Get the idea France is building stuff that will prove useful for years? Then ask why Rudd, on the contrary, is spending $44 billion on next to nothing.
Going cold on Antarctic warming
Andrew Bolt
Beautiful Sunset
Professor Eric Steig last month announced in Nature that he’d spotted a warming in West Antarctica that previous researchers had missed through slackness - a warming so strong that it more than made up for the cooling in East Antarctica.

Whew! Finally we had proof that Antarctica as a whole was warming, and not cooling, after all. Global warming really was global now.

The paper was immediately greeted with suspicion, not least because one of the authors was Michael Mann of the infamous “hockey stick”, now discredited, and the data was reconstructed from very sketchy weather station records, combined with assumptions from satellite observations.

But Steve McIntyre, who did most to expose Mann’s “hockey stick”, now notices a far more embarrassing problem with Steig’s paper.

Previous researchers hadn’t overlooked the data. What they’d done was to ignore data from four West Antarctic automatic weather stations in particular that didn’t meet their quality control. As you can see above, one shows no warming, two show insignificant warming and fourth - from a station dubbed “Harry” shows a sharp jump in temperature that helped Steig and his team discover their warming Antarctic.

Uh oh.

Harry in fact is a problematic site that was buried in snow for years and then re-sited in 2005. But, worse, the data that Steig used in his modelling which he claimed came from Harry was actually old data from another station on the Ross Ice Shelf known as Gill with new data from Harry added to it, producing the abrupt warming. The data is worthless. Or as McIntyre puts it:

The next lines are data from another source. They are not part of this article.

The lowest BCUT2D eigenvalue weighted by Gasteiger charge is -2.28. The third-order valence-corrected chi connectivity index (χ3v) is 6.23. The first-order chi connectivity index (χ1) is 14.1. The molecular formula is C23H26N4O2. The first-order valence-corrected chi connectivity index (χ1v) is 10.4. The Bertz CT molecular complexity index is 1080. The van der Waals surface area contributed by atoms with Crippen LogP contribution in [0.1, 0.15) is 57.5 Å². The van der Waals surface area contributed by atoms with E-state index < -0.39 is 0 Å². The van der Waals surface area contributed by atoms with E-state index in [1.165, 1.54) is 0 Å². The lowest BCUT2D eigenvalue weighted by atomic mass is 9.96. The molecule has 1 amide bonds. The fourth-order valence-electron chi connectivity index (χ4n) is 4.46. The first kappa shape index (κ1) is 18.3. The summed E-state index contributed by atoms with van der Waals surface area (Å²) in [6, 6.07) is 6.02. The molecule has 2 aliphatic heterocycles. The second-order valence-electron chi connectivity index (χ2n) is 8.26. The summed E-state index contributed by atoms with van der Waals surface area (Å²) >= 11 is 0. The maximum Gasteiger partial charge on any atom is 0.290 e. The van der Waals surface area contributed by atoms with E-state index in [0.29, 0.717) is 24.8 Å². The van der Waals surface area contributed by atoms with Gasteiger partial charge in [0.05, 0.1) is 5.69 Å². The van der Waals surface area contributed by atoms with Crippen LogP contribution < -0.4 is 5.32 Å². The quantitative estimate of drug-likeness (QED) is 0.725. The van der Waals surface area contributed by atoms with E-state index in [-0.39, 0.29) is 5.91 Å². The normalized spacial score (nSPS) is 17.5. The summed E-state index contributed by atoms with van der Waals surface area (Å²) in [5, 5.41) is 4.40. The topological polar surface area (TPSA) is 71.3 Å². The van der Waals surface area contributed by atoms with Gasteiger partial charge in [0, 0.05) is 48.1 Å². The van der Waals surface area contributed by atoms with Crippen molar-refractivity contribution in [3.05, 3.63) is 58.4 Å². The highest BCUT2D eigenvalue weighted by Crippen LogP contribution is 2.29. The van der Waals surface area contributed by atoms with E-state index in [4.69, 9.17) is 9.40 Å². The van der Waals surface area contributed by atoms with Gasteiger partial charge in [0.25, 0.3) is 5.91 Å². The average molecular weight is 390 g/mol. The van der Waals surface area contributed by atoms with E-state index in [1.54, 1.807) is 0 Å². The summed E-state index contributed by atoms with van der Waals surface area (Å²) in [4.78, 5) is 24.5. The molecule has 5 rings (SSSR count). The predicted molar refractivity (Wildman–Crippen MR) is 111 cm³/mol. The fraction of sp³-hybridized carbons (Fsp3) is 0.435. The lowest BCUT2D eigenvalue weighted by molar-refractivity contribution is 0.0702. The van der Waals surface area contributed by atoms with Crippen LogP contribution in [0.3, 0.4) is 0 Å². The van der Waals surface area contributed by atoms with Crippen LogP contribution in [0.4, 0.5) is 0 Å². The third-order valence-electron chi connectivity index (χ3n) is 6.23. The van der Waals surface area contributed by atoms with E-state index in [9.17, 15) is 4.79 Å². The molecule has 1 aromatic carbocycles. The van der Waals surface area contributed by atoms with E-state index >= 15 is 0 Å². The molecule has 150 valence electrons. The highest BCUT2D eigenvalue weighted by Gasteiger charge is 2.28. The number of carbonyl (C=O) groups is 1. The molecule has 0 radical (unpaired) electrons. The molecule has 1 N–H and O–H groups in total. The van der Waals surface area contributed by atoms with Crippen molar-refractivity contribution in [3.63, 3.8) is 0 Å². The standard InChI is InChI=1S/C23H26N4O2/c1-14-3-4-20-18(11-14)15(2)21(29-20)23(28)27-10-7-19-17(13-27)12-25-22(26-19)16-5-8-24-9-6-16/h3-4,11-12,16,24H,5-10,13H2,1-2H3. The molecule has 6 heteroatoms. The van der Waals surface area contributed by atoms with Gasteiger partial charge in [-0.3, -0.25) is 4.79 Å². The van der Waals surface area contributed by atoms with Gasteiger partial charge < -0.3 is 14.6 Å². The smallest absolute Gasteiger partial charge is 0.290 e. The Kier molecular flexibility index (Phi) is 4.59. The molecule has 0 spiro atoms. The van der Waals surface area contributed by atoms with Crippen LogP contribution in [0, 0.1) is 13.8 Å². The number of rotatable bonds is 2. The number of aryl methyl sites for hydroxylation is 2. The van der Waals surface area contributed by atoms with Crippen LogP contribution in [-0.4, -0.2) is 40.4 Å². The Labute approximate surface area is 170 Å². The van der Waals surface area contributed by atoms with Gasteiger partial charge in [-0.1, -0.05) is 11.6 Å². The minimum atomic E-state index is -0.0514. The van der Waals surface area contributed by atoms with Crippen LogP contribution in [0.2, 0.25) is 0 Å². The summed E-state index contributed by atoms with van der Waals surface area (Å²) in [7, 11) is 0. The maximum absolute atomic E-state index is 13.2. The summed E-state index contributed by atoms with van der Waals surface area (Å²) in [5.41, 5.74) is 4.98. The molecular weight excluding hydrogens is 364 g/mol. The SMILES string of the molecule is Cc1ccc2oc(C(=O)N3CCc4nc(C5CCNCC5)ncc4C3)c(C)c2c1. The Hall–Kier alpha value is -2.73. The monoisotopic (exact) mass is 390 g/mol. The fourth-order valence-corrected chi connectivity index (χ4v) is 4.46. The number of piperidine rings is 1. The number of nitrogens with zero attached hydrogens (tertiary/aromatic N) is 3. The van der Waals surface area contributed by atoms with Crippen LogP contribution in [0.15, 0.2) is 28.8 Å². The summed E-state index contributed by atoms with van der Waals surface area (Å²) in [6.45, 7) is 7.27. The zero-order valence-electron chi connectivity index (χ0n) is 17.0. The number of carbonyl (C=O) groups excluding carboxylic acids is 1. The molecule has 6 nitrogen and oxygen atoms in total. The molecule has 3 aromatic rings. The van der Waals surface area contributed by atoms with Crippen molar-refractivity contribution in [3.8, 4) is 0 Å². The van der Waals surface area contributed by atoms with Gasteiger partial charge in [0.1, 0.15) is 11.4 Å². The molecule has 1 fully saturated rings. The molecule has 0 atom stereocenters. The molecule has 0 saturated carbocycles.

Considered by itself, Gill has a slightly negative trend from 1987 to 2002. The big trend in “New Harry” arises entirely from the impact of splicing the two data sets together. It’s a mess.

Read this link and this to see McIntyre’s superb forensic work.

Why wasn’t this error picked up earlier? Perhaps because the researchers got the results they’d hoped for, and no alarm bell went off that made them check. Now, wait for the papers to report the error with the zeal with which they reported Steig’s “warming”.
Moreland warns Israel
Andrew Bolt
I’m afraid Melbourne’s Moreland Council has become a playground for professional multiculturalists of the far Left:

MORELAND Council has publicly condemned the “Israeli massacre in Gaza”.

Cr John Kavanagh was the lone voice of dissent against Cr Enver Erdogan’s successful motion to condemn Israel’s actions at last week’s council meeting…

“It’s outside our area,” he said. “The motion is too biased for one side. I realise Israel are the aggressors but they have also had to put up with Hamas bombing them ... for a long time...”

But Cr Stella Kariofyllidis said the council should not remain silent.